Erika Engle

Local music seeks
national recognition

A Grammy award for best Hawaiian recording may be presented to a local entertainer in the not-too-distant future.

The Hawaii Academy of Recording Artists is engaged in a two-pronged approach to convince the National Academy of Recording Arts and Sciences to add a Hawaiian music category to the annual awards.

HARA presents its own annual Na Hoku Hanohano Awards recognizing local music, but attempts to create a national-level award have been under way for years by various groups, said Alan Yamamoto, longtime president.

A concerted effort is now under way via the Seattle-based Pacific Northwest chapter of the academy.

The Hawaii Academy is not affiliated with the NARAS, but it is encouraging local entertainers, musicians and others in the field to join the organization's Pacific Northwest chapter to boost its leverage in the Hawaiian Grammy effort, he said.

A representative has twice come to the islands to enroll local members.

"We're recommending Hawaii residents sign up in that chapter because what we also want to show is that there are so many people in Hawaii who are in the business."

"If we can get 200 ... we would be a third of their membership," Yamamoto said.

A previous effort was made to align with the Los Angeles chapter, but the Hawaii contingent would have represented a drop in the bucket of the huge chapter.

The high percentage of Hawaii members in the Pacific Northwest chapter could present a stronger front toward creation of the Hawaiian music Grammy, he said.

Eventually, a Hawaii chapter of NARAS could be established, but working through the Pacific Northwest chapter seemed the more expeditious route for now.

Members are being polled to define the proposed category, which "has to be distinctive enough that it wouldn't fall into any existing category."

One Hawaii recording called, "Island Warriors," a compilation of reggae music by the Hobo House on the Hill label, made it to the final ballot for in the reggae category in last year's Grammy voting.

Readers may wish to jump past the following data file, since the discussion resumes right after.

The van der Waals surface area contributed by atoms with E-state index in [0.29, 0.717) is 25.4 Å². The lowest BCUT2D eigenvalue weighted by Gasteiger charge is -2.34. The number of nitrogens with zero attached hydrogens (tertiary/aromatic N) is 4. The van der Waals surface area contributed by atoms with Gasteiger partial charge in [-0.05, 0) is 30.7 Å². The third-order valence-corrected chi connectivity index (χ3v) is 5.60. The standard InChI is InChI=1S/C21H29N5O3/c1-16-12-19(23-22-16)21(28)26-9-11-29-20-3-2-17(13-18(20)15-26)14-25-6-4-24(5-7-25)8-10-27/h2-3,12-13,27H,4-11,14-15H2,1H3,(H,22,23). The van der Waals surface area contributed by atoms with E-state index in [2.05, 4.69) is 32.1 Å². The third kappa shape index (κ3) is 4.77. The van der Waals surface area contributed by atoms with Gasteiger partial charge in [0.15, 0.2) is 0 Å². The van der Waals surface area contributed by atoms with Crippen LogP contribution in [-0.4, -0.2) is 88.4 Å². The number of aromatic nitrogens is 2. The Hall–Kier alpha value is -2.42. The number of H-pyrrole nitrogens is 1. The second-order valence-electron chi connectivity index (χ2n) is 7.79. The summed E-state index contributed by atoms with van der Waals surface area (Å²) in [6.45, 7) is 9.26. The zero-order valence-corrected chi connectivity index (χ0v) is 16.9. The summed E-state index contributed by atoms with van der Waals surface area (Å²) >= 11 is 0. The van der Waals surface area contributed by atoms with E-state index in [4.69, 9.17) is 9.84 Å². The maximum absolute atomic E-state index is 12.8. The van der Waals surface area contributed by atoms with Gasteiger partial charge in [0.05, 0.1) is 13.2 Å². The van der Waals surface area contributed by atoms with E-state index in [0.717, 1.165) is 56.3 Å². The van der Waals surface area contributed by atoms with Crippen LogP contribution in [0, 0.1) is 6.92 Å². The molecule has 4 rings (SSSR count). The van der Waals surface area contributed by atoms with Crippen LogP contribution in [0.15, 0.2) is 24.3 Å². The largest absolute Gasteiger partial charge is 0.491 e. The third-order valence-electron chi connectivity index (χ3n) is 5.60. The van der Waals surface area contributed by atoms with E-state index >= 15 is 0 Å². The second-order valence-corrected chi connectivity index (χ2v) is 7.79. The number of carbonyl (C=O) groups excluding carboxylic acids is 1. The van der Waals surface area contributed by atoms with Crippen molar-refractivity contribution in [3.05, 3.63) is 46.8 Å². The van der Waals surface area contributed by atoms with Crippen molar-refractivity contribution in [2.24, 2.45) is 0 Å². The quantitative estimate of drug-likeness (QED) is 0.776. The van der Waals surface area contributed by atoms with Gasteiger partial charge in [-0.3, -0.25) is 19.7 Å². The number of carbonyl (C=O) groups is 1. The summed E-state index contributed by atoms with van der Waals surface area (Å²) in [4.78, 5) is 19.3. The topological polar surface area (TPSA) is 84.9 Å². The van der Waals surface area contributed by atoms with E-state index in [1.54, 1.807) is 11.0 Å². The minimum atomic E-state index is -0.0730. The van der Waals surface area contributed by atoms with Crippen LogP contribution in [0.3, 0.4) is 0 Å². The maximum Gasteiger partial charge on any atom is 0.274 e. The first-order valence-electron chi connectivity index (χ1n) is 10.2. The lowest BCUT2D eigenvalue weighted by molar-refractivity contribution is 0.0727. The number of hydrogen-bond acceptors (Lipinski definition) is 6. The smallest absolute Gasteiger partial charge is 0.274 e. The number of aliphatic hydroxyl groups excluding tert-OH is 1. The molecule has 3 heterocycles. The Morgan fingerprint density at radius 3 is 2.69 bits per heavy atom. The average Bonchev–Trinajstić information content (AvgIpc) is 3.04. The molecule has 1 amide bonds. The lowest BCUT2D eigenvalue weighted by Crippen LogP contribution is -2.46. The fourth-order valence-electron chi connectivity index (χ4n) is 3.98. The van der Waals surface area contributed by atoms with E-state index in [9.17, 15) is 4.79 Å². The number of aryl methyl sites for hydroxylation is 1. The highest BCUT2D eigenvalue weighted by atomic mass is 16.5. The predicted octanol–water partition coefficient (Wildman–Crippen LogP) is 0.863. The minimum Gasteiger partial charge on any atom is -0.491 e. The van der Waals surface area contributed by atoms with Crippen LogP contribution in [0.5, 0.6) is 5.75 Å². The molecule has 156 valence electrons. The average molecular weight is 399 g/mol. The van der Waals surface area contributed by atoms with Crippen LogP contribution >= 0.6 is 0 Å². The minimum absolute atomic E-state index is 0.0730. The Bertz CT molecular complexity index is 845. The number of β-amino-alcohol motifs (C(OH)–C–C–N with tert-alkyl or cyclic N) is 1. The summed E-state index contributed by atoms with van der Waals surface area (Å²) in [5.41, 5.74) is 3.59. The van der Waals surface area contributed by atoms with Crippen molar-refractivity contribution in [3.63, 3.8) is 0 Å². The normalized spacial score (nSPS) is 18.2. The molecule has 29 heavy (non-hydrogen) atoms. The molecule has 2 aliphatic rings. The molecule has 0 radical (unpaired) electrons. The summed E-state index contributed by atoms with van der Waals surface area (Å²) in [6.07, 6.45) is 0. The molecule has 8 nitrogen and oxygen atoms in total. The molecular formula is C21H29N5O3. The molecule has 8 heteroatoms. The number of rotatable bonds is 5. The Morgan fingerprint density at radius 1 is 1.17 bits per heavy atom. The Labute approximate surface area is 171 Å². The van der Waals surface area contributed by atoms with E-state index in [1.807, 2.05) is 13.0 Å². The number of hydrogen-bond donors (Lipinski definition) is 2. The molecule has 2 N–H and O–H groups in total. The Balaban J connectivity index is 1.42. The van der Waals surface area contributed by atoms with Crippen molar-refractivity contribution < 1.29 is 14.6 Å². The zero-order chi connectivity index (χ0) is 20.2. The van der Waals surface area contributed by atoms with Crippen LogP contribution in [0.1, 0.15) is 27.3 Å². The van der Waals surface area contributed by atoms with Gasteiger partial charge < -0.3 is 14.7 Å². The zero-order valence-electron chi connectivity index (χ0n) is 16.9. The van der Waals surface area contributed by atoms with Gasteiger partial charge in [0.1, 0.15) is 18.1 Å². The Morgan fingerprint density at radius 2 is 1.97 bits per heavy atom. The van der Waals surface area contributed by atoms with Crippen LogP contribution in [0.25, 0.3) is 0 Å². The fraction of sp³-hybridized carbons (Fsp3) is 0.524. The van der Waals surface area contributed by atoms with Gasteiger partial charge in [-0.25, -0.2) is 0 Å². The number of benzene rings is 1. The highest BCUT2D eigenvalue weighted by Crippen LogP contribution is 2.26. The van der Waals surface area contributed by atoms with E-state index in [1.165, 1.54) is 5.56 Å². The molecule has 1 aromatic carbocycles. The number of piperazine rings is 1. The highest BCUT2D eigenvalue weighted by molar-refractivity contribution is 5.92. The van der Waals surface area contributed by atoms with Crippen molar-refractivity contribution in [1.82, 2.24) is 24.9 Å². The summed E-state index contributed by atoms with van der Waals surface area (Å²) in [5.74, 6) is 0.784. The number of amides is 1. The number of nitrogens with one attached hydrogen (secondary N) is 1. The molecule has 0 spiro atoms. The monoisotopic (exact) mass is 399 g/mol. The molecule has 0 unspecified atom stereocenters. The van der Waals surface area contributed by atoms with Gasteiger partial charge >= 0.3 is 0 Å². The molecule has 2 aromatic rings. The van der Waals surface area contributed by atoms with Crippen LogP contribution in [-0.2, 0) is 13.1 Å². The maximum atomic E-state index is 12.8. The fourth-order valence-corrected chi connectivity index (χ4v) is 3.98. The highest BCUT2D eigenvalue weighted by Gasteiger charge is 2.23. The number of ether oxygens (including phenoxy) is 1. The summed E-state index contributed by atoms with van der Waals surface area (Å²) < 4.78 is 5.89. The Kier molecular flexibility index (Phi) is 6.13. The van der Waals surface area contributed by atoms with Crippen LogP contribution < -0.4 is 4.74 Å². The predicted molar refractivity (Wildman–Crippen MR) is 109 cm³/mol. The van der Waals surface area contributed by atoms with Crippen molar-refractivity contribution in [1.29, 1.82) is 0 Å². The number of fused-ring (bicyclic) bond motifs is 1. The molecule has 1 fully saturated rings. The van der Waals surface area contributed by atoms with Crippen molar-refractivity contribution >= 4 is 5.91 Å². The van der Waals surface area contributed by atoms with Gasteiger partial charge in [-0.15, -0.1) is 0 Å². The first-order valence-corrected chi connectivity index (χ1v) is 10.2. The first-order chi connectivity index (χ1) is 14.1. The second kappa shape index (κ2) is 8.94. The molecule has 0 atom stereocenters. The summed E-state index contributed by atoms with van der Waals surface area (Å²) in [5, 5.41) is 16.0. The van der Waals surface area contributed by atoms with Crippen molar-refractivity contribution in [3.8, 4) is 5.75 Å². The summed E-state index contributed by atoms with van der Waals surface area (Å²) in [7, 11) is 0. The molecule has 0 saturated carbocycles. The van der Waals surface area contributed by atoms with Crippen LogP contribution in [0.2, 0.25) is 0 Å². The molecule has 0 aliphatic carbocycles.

A large amount of Hawaii's music would fit into the Folk or World Music categories, "so the distinction we're seeing is the language," Yamamoto said.

The discussion about what the category would entail is centered on how large a part Hawaiian language plays in a recording, say, 51 percent, 60 percent or 75 percent, he said.

"We're at the point right now of trying to get the results to the national academy," so the category proposal can be considered at the NARAS annual meeting in May.

When not wearing his HARA hat, Yamamoto is among the hardest-working people in show business who is not actually an entertainer. He serves as national sales manager for KUMU-AM/FM 1500/94.7 and KAHA-FM 105.9 and works as an entertainment consultant, working in event planning and talent booking.

See the Columnists section for some past articles.

Erika Engle is a reporter with the Star-Bulletin. Call 529-4302, fax 529-4750 or write to Erika Engle, Honolulu Star-Bulletin, 500 Ala Moana Blvd., No. 7-210, Honolulu, HI 96813. She can also be reached at:


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